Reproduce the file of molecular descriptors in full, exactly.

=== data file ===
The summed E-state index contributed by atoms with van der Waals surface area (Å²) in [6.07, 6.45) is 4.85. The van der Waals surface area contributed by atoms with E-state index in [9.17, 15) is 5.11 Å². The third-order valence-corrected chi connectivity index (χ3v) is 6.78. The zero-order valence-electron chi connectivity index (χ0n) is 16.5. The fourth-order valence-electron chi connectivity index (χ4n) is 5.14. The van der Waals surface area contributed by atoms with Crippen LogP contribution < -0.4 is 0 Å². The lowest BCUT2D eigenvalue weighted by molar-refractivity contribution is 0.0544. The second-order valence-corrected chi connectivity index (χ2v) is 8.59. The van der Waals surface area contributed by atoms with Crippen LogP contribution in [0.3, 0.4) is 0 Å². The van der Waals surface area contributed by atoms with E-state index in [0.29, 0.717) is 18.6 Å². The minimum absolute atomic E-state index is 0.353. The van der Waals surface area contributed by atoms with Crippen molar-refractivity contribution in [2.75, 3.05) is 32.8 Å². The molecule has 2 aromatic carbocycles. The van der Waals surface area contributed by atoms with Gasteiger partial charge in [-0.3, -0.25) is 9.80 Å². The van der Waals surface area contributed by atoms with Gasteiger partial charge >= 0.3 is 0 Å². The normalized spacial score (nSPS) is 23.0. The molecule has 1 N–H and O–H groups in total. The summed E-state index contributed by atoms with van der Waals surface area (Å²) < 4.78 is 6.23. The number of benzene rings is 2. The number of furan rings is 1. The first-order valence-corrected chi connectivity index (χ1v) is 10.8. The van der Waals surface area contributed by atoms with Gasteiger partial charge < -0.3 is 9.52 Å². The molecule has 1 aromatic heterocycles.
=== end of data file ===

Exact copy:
The summed E-state index contributed by atoms with van der Waals surface area (Å²) in [6.07, 6.45) is 4.85. The van der Waals surface area contributed by atoms with E-state index in [9.17, 15) is 5.11 Å². The third-order valence-corrected chi connectivity index (χ3v) is 6.78. The zero-order valence-electron chi connectivity index (χ0n) is 16.5. The fourth-order valence-electron chi connectivity index (χ4n) is 5.14. The van der Waals surface area contributed by atoms with Crippen LogP contribution < -0.4 is 0 Å². The lowest BCUT2D eigenvalue weighted by molar-refractivity contribution is 0.0544. The second-order valence-corrected chi connectivity index (χ2v) is 8.59. The van der Waals surface area contributed by atoms with Crippen LogP contribution in [0.3, 0.4) is 0 Å². The van der Waals surface area contributed by atoms with E-state index in [0.29, 0.717) is 18.6 Å². The minimum absolute atomic E-state index is 0.353. The van der Waals surface area contributed by atoms with Crippen molar-refractivity contribution in [2.75, 3.05) is 32.8 Å². The molecule has 2 aromatic carbocycles. The van der Waals surface area contributed by atoms with Gasteiger partial charge in [-0.3, -0.25) is 9.80 Å². The van der Waals surface area contributed by atoms with Gasteiger partial charge >= 0.3 is 0 Å². The normalized spacial score (nSPS) is 23.0. The molecule has 1 N–H and O–H groups in total. The summed E-state index contributed by atoms with van der Waals surface area (Å²) < 4.78 is 6.23. The number of benzene rings is 2. The number of furan rings is 1. The first-order valence-corrected chi connectivity index (χ1v) is 10.8. The van der Waals surface area contributed by atoms with Gasteiger partial charge < -0.3 is 9.52 Å². The molecule has 1 aromatic heterocycles.